By Corrie Mitchell
Religion News Service
(RNS) Meet Amanda, Casey, Ashlee, Chanel, Joey and Erica. They spend their time and their parents’ money shopping for designer labels, searching for rich husbands and lounging by the pool with a glass of wine in hand.
They’re self-admitted “Jewish American Princesses,” and Bravo’s built a whole reality series, “Princesses: Long Island” around their exploits. The show follows six unmarried 20-something Jewish women living with their parents on New York’s Long Island. The first two episodes were titled “You Had Me at Shalom” and “Shabbocalypse Now.”
“Everybody has a stereotype of a Long Island Jewish girl,” cast member Ashlee White said on the show’s June 2 premiere. “People get so offended! I’m like, ‘Bring it.’ I’m Jewish, I’m American, and I’m a princess.”
And that’s where some Jews — and even some Long Islanders — have a problem.
“Most offensive to me is the further perpetuation of the old ‘Jewish American Princess’ stereotype,” said Reform Rabbi Marci Bellows of Temple B’nai Torah in Wantagh, N.Y. It’s a form of self-hatred that always makes her cringe, she said.
“It is even worse when we showcase these stereotypes to people of other religions and cultures. Jewish women can be strong, independent, and wise — a fact missing from this terrible show.”
Bellows said a number of her female colleagues are upset at the show’s depiction of Jewish women as overly dependent, spoiled and concerned only with finding a rich husband.
“I think most of us just hope the show will have poor ratings and be canceled,” Bellows said.
It’s the latest installment in a string of religiously themed reality series like “Breaking Amish” and “Sister Wives.” The “docu-series,” as Bravo calls it, depicts extreme characters chosen for their ability to fill a stereotype.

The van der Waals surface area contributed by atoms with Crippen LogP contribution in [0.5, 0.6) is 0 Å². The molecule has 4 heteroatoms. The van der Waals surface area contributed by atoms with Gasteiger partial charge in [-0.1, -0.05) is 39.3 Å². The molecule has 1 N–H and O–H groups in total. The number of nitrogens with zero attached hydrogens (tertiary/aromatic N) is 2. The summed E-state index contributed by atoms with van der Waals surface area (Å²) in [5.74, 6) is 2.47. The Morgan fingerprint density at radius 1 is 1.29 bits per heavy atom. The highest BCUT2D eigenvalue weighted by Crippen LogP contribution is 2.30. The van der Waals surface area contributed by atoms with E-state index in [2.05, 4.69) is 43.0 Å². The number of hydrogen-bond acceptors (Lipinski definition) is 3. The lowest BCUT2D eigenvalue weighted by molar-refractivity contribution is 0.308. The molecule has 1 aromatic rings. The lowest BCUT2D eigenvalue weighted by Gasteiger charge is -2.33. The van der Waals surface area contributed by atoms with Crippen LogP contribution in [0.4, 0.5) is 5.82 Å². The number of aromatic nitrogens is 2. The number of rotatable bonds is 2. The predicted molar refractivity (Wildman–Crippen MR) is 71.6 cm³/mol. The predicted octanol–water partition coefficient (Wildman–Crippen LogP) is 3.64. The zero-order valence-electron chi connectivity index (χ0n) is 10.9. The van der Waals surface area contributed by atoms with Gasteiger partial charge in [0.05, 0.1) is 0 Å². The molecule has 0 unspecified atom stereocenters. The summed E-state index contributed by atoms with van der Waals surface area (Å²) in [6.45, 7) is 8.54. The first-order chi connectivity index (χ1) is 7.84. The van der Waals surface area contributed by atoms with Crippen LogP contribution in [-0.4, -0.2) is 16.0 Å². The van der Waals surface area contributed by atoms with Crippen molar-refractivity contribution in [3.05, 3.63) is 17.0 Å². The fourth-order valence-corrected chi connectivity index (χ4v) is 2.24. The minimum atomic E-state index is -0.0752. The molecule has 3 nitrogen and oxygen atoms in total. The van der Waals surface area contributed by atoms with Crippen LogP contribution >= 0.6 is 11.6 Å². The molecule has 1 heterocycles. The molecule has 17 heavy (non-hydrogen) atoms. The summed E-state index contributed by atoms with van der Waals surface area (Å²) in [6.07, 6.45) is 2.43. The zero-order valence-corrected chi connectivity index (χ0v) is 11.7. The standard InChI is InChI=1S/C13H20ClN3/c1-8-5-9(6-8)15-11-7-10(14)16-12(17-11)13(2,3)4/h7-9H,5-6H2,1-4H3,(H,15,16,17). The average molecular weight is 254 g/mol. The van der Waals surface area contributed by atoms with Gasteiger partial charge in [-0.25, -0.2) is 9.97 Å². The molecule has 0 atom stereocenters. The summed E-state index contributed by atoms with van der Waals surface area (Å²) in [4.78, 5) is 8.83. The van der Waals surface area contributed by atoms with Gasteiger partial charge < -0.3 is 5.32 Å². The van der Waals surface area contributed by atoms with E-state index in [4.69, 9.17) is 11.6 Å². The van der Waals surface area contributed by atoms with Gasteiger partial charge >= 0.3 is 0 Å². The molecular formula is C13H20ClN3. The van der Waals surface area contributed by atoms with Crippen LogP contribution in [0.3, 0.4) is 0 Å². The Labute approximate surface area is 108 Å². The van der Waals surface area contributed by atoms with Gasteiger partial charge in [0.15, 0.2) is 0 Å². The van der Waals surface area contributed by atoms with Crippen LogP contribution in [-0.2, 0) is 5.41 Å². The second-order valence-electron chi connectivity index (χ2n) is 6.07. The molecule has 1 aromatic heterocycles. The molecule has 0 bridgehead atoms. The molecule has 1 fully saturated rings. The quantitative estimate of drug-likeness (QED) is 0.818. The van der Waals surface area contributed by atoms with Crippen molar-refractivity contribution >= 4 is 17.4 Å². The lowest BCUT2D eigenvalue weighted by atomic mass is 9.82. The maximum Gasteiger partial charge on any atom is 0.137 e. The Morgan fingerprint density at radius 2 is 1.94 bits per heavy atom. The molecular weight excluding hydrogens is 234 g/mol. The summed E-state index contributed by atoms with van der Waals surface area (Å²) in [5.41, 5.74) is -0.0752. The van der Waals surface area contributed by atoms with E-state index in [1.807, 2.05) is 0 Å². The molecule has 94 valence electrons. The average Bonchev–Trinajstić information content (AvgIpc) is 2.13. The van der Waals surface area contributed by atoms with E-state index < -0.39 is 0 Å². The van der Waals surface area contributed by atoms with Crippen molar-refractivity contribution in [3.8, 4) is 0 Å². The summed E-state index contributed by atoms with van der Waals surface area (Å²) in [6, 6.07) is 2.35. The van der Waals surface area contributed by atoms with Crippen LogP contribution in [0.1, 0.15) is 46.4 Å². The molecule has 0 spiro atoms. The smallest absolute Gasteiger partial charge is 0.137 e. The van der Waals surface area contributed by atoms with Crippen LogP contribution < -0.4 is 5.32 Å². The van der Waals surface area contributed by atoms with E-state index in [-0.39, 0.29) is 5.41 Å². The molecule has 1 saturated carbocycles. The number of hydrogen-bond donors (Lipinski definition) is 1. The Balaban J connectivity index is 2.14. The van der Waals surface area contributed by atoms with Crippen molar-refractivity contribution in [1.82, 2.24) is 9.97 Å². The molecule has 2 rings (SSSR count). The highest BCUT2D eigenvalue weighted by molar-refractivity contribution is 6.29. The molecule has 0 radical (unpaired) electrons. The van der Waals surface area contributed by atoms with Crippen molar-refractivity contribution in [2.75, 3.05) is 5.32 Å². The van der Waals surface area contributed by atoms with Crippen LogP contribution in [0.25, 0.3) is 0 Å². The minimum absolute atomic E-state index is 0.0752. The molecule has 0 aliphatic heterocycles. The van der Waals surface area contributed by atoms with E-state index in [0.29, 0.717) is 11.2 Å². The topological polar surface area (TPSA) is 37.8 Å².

Robert Thompson, professor of television and popular culture at Syracuse University, said the show is part of an emerging genre.
“You take a group of people and you deliberately cast and shoot and edit it so that it kind of fulfills the thesaurus of stereotypes that we’ve been hearing for a long time about those groups,” Thompson said.
Many Jews see the “princess” stereotype as derogatory; calling a young Jewish woman a “JAP” is not usually meant as a compliment.
Conservative Rabbi Leslie Schotz of Long Island’s Bay Shore Jewish Center said she thought about confronting the women on the show for their shameful behavior.
“I would love to have a counter-reality show to say what the truth really is,” Schotz said.
It’s not just Jews who are upset — some Long Islanders are, too, especially after White referred to the village of Freeport as “ghetto.” She has since apologized about her commments on her Bravo blog.
One Freeport woman created a Change.org petition, which has more than 500 supporters, urging Bravo to cancel the show. Similarly, a Facebook page with nearly 5,000 likes is pushing the public to boycott the show, and helped organize a public protest in Freeport last week.
“It’s hard for that to trump all the people who just keep watching,” Thompson said of the boycott. “Some of whom, by the way, watch it because they find a certain appeal in being outraged.”
Rep. Steve Israel, who represents a congressional district in central Long Island, is boycotting the show, and hopes others will join him. Israel, who’s Jewish, said the show fuels anti-Semitic stereotypes that “Jews have spent thousands of years trying to dispel,” mainly that they are materialistic and money-hungry.
Those hoping the show gets canceled may be in luck; ratings for the June 16 episode dropped by 100,000 from the previous week, down to 780,000 viewers at its 9 p.m. time slot, according to Nielsen TV Ratings. A rerun of A&E’s “Duck Dynasty,” meanwhile, brought in more than 2 million.
NBCUniversal, which owns the Bravo network, declined to comment, as did the Anti-Defamation League, which typically keeps a close eye on negative portrayals of Jews in the media.
Thompson said the show shouldn’t be seen as a window into Jewish-American life, even if viewers might glean bits and pieces of it from the show.
“What gets privileged and what gets emphasized is certainly not representative of some general set of characteristics about this population,” he said.